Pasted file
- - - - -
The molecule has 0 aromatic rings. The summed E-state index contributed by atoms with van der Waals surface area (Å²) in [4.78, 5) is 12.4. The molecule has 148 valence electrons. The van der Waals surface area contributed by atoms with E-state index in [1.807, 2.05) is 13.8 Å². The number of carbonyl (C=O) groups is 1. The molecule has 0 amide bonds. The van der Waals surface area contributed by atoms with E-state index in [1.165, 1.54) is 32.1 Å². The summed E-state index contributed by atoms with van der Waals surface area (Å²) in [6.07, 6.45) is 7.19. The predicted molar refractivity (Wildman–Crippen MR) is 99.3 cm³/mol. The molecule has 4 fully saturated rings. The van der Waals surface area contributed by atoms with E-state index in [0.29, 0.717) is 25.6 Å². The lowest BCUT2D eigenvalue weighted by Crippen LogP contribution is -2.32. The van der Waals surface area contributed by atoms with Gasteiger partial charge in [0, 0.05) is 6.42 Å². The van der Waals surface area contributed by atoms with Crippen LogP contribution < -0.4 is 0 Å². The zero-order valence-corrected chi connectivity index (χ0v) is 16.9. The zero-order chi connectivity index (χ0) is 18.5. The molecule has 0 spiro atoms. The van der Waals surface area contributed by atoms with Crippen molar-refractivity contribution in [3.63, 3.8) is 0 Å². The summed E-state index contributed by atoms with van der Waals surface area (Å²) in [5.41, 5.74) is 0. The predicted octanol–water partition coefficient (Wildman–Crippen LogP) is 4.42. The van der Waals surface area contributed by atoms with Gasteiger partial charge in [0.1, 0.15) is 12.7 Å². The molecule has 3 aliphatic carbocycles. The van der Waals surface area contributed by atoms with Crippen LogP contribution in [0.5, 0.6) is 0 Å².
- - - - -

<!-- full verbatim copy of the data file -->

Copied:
The molecule has 0 aromatic rings. The summed E-state index contributed by atoms with van der Waals surface area (Å²) in [4.78, 5) is 12.4. The molecule has 148 valence electrons. The van der Waals surface area contributed by atoms with E-state index in [1.807, 2.05) is 13.8 Å². The number of carbonyl (C=O) groups is 1. The molecule has 0 amide bonds. The van der Waals surface area contributed by atoms with E-state index in [1.165, 1.54) is 32.1 Å². The summed E-state index contributed by atoms with van der Waals surface area (Å²) in [6.07, 6.45) is 7.19. The predicted molar refractivity (Wildman–Crippen MR) is 99.3 cm³/mol. The molecule has 4 fully saturated rings. The van der Waals surface area contributed by atoms with E-state index in [0.29, 0.717) is 25.6 Å². The lowest BCUT2D eigenvalue weighted by Crippen LogP contribution is -2.32. The van der Waals surface area contributed by atoms with Gasteiger partial charge in [0, 0.05) is 6.42 Å². The van der Waals surface area contributed by atoms with Crippen LogP contribution < -0.4 is 0 Å². The zero-order valence-corrected chi connectivity index (χ0v) is 16.9. The zero-order chi connectivity index (χ0) is 18.5. The molecule has 0 spiro atoms. The van der Waals surface area contributed by atoms with Crippen molar-refractivity contribution in [3.63, 3.8) is 0 Å². The summed E-state index contributed by atoms with van der Waals surface area (Å²) in [5.41, 5.74) is 0. The predicted octanol–water partition coefficient (Wildman–Crippen LogP) is 4.42. The van der Waals surface area contributed by atoms with Gasteiger partial charge in [0.1, 0.15) is 12.7 Å². The molecule has 3 aliphatic carbocycles. The van der Waals surface area contributed by atoms with Crippen LogP contribution in [0.5, 0.6) is 0 Å².